During the past nearly 29 years in journalism, I’ve apologized for plenty of errors that appeared in print, most of them my own fault.
One that will forever stick at the top of my memory and still makes me wince was in 1992, when I wrote a story about a court case in Wilkes County, N.C., and not only didn’t spell the assistant district attorney’s name correctly, I called her by the name of a defense attorney I used to write about at my previous job in Florida. My only defense: Both have a first name that starts with B. How do you adequately apologize for that? As soon as I saw it in print I knew it was wrong, but the whole previous evening as I read and re-read the story, I missed it.
During my first few months as editor here in Lenoir in 2013, the News-Topic repeatedly called Lenoir Mayor Joe Gibbons either Joe Gibbs or Bob Gibbons, despite the fact that he clearly is neither a former coach of the Washington Redskins nor his own brother. I edited every one of those stories and never noticed the errors, consumed as I was with things that were not the names of locally known people, so I apologized at a city council meeting, and while he accepted the apology he did not appear amused. Who could blame him? This qualifies as falling under the definition of “getting off on the wrong foot.”
However, while I can say that the headline that appeared at the top of the News-Topic’s sports page last Sunday was fairly egregious, and I wish it had never happened, I can’t apologize for it, as at least one reader has demanded.
The headline was on an Associated Press story about the North Carolina Tar Heels defeating the Indiana Hoosiers in the NCAA Tournament, but it got the teams reversed: “Indiana beats N.C., 101-86, in Sweet 16.”
Now, as a graduate of the University of North Carolina at Chapel Hill, I maintain there are actually two errors in that headline, because you can abbreviate the school’s name as UNC, Tar Heels or, if pressed for space, just Heels, but never N.C. That particular error, however, has drawn no one’s notice.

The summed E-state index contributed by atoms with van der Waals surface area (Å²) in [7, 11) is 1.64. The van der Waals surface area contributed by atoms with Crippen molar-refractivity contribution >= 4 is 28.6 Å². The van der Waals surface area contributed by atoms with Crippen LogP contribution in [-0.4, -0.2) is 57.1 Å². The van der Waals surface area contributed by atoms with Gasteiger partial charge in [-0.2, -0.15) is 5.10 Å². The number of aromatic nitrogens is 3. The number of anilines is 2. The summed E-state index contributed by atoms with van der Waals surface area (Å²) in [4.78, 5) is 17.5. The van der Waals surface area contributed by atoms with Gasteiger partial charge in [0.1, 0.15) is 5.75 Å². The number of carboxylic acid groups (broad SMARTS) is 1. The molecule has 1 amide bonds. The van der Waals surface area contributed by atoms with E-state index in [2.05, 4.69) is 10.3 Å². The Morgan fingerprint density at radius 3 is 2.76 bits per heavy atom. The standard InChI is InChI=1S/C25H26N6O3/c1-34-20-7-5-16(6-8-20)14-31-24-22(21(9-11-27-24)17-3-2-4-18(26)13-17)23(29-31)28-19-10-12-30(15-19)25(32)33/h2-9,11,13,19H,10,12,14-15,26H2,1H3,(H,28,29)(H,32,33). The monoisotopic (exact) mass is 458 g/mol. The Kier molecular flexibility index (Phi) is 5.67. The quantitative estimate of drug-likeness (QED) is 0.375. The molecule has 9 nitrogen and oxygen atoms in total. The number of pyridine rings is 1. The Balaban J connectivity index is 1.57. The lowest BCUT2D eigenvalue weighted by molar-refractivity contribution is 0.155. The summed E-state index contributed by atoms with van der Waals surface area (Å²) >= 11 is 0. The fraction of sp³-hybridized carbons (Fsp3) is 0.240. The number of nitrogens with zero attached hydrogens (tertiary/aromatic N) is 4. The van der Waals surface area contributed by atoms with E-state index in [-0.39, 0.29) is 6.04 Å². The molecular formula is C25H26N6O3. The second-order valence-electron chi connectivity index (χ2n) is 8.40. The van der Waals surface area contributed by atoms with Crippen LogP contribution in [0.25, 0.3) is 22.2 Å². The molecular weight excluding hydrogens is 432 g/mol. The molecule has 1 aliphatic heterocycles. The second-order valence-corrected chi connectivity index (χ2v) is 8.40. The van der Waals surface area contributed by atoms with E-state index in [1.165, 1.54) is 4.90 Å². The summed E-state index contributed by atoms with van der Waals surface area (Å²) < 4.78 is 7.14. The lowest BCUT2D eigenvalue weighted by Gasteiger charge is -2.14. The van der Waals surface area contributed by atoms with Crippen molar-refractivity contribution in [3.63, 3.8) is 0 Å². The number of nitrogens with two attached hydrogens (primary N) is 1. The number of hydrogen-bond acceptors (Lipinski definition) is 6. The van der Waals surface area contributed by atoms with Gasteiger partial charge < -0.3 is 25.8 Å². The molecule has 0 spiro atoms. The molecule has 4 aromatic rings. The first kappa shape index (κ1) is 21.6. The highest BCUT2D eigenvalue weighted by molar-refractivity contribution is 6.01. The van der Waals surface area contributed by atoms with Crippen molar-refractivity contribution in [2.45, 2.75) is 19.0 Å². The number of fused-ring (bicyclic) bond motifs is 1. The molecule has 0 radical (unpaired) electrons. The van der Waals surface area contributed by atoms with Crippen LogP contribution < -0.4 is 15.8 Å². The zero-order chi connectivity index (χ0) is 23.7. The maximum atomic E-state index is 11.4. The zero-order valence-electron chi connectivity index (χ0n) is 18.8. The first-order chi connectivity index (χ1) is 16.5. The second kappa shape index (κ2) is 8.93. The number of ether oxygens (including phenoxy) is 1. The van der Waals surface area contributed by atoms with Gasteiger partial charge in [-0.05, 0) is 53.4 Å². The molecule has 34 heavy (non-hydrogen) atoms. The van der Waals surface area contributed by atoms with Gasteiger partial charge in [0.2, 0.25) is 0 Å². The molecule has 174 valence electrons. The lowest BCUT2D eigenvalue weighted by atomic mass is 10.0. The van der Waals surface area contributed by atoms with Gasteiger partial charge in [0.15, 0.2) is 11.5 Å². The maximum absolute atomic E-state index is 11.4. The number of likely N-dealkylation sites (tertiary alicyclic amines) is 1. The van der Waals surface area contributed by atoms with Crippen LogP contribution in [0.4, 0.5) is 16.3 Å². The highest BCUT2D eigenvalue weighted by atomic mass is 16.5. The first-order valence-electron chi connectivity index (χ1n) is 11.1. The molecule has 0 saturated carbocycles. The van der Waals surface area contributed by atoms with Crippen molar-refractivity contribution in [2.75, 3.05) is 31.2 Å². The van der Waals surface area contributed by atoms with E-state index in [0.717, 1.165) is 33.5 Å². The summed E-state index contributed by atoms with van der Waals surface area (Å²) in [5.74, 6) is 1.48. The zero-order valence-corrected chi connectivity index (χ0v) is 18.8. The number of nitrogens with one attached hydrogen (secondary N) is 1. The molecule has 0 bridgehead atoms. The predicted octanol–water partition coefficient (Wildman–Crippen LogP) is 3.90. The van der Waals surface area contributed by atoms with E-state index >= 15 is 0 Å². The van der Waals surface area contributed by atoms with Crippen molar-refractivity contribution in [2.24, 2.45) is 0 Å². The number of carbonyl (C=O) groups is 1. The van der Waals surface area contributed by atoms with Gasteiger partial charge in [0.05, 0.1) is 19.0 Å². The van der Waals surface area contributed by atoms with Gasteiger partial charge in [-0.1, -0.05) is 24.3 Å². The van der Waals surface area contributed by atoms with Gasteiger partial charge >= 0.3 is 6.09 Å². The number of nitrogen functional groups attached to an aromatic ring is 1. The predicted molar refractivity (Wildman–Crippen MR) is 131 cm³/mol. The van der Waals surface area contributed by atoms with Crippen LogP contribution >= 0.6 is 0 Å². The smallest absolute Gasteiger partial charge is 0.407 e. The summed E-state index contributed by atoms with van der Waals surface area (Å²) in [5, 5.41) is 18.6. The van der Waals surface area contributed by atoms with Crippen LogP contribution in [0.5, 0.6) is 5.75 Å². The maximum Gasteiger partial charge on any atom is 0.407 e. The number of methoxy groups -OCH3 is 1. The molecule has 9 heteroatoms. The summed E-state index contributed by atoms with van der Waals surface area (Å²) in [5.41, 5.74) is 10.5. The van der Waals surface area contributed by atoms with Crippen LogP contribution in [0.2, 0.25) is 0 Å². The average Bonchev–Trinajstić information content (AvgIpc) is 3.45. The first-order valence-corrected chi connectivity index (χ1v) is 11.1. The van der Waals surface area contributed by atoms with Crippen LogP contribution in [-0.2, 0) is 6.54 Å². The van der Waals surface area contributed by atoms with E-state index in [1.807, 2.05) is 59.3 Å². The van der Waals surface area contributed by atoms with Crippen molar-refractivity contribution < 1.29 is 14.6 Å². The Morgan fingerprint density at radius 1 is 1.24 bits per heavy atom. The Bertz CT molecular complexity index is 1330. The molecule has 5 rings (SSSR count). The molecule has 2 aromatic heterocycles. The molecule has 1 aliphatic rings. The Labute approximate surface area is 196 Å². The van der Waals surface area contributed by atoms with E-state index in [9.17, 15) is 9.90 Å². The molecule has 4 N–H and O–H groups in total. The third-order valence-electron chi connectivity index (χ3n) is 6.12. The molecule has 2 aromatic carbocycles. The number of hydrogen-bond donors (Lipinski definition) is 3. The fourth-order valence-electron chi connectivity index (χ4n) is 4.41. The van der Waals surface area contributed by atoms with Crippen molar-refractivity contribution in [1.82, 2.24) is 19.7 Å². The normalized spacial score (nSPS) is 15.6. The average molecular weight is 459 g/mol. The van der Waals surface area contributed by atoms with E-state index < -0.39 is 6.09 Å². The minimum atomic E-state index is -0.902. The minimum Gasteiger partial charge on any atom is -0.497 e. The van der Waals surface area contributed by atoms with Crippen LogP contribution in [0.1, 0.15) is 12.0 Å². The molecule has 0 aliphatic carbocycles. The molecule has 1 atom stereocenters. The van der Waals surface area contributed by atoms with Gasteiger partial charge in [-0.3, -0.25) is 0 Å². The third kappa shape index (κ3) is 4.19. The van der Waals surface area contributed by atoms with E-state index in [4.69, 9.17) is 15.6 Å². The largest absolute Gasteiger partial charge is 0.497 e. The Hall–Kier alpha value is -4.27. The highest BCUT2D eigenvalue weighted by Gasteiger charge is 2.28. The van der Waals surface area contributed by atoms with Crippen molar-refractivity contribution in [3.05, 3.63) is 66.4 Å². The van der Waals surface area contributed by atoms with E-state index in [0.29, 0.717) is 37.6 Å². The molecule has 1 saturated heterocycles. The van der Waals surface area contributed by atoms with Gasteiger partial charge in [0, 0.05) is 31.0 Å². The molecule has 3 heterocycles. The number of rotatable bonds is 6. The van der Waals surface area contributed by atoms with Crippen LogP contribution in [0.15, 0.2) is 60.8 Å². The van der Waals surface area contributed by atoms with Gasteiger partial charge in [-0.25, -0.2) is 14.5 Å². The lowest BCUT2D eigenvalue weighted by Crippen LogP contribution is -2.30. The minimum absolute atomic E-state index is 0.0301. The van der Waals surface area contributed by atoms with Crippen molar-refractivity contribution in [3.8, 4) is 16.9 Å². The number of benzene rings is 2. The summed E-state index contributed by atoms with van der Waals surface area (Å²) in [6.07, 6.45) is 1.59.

As soon as I saw the headline, I guessed what had happened, and I was correct. The copy desk was short-staffed in both news and sports, and on deadline a page designer who didn’t usually handle sports was pressed into service and while juggling multiple pages and trying to move on to the next deadline got the score right but reversed the order of the teams, even though the story under the headline was correct.
Such things are supposed to be caught in the proofreading stage, but no matter how apparent an error is, your brain sometimes makes you see something you want to see instead of what’s in front of you, especially when you are in a hurry. That’s how the East Oregonian, the newspaper in Pendleton, Oregon, ran a sports headline last June declaring, “Amphibious pitcher makes debut,” on a story about Pat Venditte, a relief pitcher for the Oakland A’s who actually is ambidextrous, meaning he can pitch with either hand, not amphibious, meaning he can live both on land and in water.
I have no hesitation about running corrections on factual errors that could cause harm/insult or embarrassment or confusion, but no one seemed confused by the “Indiana beats N.C.” headline — we got tons of phone calls telling us it was wrong. The only people embarrassed were the ones who work at the News-Topic. That leaves harm, so I’ll make this pledge:
If UNC Coach Roy Williams has been collecting newspaper headlines to paper his office with, and our bad headline left a gap that has him lying awake at night tossing in his bed, or he actually feels harmed, I will drive to Chapel Hill myself and apologize. I’ll even run laps around the Dean Dome.